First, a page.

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Is economic austerity the Trojan Horse of "Arab Spring" for the Gulf countries?

Is adopting austerity measures will open the chaos of "Arab Spring" to the Persian Gulf and will tremble the palaces of Gulf kings and princes?

  • Date: 2016/12/07
  • Time: 10:42
  • News Code: 33417
  • View: 215
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Is economic austerity the Trojan Horse of

Arab Spring Map 

VON PRESS Middle East: Alexis de Tocqueville", French sociologist and philosopher of the nineteenth century, believed that "the most dangerous time for bad governments is when they reform it."

last week, Arab countries of the Persian Gulf announced that they intend to impose value added tax on most consumable goods, and immediately many reactions were seen from the opponents of these monarchies.

Aside from the opposing positions of these systems, a significant internal community of compatible authors and intellectuals expressed worry about the imposition of VAT and the amounts deducted from employees' salaries. Saudi author, Khaled Al-akmy, in this regard in his page tweeted: "I warn the government if they, after the imposition of taxes, do not allow citizens to participate in political decision-making, the responsibility to break the link between people and the rulers will be theirs."

Doctor Ayman Al-Hamoud said: "When the Gulf countries share the pockets of citizens in solving their problems, they should also share them in decision-making cases".

Whatever mentioned was the words of scholars compatible to the Saudi government, which have tight control over their cyberspace; these quotes are from many words of the elite group of Gulf societies that have rung alarm for them.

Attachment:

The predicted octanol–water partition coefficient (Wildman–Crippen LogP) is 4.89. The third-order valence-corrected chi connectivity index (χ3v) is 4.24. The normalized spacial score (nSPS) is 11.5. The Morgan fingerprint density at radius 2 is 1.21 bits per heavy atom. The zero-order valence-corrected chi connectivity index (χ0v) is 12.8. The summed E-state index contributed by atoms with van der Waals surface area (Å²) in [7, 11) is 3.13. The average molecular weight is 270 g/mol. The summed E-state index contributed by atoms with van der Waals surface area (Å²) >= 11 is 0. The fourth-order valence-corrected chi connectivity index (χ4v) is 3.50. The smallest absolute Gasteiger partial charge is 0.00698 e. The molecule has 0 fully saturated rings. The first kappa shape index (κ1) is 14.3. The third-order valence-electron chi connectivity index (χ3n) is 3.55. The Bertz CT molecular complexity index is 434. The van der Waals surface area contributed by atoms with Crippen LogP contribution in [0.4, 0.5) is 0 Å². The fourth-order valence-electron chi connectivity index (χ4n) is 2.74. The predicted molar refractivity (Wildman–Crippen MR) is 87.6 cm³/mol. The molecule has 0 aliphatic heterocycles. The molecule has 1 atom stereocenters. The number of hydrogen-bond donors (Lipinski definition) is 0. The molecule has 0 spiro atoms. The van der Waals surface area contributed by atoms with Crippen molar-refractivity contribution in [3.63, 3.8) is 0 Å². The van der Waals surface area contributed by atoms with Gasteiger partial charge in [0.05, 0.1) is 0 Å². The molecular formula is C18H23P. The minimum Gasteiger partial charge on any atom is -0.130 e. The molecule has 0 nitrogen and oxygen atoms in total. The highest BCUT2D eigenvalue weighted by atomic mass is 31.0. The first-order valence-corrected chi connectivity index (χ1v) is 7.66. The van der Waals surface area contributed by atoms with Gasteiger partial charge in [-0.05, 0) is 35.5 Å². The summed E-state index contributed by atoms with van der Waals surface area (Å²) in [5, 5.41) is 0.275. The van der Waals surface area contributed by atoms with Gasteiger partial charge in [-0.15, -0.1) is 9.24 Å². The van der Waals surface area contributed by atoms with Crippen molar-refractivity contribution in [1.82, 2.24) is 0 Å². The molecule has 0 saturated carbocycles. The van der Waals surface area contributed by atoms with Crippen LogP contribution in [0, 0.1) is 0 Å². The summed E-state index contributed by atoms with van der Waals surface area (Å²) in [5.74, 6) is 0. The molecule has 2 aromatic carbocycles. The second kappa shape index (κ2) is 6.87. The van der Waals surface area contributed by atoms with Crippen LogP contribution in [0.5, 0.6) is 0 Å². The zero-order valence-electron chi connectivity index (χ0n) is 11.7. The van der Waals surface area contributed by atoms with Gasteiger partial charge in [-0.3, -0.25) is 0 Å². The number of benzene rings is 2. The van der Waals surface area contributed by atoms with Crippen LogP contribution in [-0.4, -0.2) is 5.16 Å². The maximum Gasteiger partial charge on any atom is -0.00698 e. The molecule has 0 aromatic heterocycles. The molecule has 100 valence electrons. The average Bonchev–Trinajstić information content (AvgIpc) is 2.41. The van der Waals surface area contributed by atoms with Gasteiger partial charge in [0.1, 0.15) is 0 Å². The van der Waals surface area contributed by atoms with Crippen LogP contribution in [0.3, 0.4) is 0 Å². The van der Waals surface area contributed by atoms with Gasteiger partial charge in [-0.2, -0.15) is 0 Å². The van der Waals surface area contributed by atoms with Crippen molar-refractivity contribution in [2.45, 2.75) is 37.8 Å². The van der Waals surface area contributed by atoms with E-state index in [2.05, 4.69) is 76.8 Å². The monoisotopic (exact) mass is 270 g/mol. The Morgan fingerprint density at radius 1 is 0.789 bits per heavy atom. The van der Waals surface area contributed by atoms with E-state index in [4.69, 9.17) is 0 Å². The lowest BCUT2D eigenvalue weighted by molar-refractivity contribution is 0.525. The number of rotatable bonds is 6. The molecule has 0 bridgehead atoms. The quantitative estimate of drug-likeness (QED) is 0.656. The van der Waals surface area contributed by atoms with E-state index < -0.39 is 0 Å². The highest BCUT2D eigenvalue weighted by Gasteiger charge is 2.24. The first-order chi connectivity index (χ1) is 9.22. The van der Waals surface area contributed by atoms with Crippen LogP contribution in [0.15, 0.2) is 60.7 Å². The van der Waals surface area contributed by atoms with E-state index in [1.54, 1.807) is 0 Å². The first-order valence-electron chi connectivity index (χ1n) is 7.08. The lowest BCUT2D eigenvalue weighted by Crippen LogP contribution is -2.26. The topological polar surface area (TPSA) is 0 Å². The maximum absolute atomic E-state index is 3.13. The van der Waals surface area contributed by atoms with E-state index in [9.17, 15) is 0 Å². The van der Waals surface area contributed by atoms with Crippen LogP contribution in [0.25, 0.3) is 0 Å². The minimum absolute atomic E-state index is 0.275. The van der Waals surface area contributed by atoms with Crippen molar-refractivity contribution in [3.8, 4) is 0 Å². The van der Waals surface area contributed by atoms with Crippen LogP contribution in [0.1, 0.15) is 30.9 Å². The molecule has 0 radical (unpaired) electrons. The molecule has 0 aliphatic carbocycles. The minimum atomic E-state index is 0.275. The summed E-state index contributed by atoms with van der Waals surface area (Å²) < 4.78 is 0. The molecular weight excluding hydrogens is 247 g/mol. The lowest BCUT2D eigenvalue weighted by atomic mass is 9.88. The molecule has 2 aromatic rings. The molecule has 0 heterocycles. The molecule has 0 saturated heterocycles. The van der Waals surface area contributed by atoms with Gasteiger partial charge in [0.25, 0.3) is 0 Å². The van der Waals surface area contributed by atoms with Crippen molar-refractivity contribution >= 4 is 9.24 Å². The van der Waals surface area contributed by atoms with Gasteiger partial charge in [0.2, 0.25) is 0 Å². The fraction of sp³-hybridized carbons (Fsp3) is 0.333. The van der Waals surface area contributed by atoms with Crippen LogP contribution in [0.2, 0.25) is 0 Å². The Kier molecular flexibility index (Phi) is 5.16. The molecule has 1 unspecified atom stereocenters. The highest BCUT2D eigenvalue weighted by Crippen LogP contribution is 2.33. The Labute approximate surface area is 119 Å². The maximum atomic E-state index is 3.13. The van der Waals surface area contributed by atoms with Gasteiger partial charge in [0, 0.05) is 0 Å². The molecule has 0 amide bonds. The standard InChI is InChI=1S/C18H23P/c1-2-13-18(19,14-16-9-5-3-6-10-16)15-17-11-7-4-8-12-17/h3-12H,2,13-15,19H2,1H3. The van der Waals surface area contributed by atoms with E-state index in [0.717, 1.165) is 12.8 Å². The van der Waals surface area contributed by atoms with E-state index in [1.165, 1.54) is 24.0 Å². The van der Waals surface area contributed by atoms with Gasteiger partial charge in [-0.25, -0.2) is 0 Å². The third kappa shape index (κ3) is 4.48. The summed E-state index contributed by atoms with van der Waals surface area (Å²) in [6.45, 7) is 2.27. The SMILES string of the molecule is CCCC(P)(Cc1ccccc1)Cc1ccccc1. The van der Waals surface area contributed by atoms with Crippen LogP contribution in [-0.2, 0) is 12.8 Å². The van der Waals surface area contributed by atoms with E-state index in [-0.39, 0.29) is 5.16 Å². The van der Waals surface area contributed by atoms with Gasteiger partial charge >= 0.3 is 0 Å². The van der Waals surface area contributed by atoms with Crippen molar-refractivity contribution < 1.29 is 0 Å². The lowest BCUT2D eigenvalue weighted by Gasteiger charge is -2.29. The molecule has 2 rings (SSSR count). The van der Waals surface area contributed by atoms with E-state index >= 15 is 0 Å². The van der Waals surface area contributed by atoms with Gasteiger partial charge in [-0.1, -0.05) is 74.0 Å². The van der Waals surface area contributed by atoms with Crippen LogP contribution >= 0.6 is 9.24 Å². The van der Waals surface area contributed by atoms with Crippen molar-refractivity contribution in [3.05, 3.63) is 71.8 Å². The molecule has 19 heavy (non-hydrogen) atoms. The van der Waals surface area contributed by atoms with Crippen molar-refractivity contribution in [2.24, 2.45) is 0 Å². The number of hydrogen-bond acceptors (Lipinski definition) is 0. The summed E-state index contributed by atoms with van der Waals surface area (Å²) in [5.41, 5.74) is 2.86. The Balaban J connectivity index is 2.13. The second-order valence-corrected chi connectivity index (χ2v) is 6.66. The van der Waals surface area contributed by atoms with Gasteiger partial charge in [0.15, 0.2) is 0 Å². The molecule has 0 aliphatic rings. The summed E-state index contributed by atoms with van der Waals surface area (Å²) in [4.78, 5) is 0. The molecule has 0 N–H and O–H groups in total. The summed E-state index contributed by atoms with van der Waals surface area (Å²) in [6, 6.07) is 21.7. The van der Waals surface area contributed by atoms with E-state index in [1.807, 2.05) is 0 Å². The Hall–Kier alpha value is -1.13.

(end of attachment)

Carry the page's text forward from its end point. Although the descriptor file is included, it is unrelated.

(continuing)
Although some other assessed taxes in terms of Islam principles and referring to the prohibition of indirect taxes, warned that the tax will confuse the legitimacy of Saudi Arabia.

This is not, however, confined to Saudi Arabia. The Kuwait government also plans to implement a series of new austerity measures, but is afraid of protests by people and the tension of political atmosphere.

95 per cent of Qatar's economy relies on oil and gas exports, and it’s clear that falling oil prices caused serious impacts on it. Qatar for the first time in 15 years faced with a budget deficit of over 12 billion dollars and Emir of Qatar, last week, officially announced the government's decision for austerity in media and urged the citizens and residents of Qatar to reform their consumption culture.

 Oman and the UAE have not been excluded from the controversy. Even the United Arab Emirates was the first Gulf state that from August 2015 took the austerity measures and in mid-2016, for the first time in ten years, fired thousands of foreign workers, especially in the field of oil and gas.

 Economic changes have always been accompanied by growing demands for political reform and it will be more severe in the Gulf countries, because on the one hand, political repression and dictatorship of princes is more prominent than in other countries and on the other hand, 60 per cent of their population are young people who are driving forces of any revolution.

 


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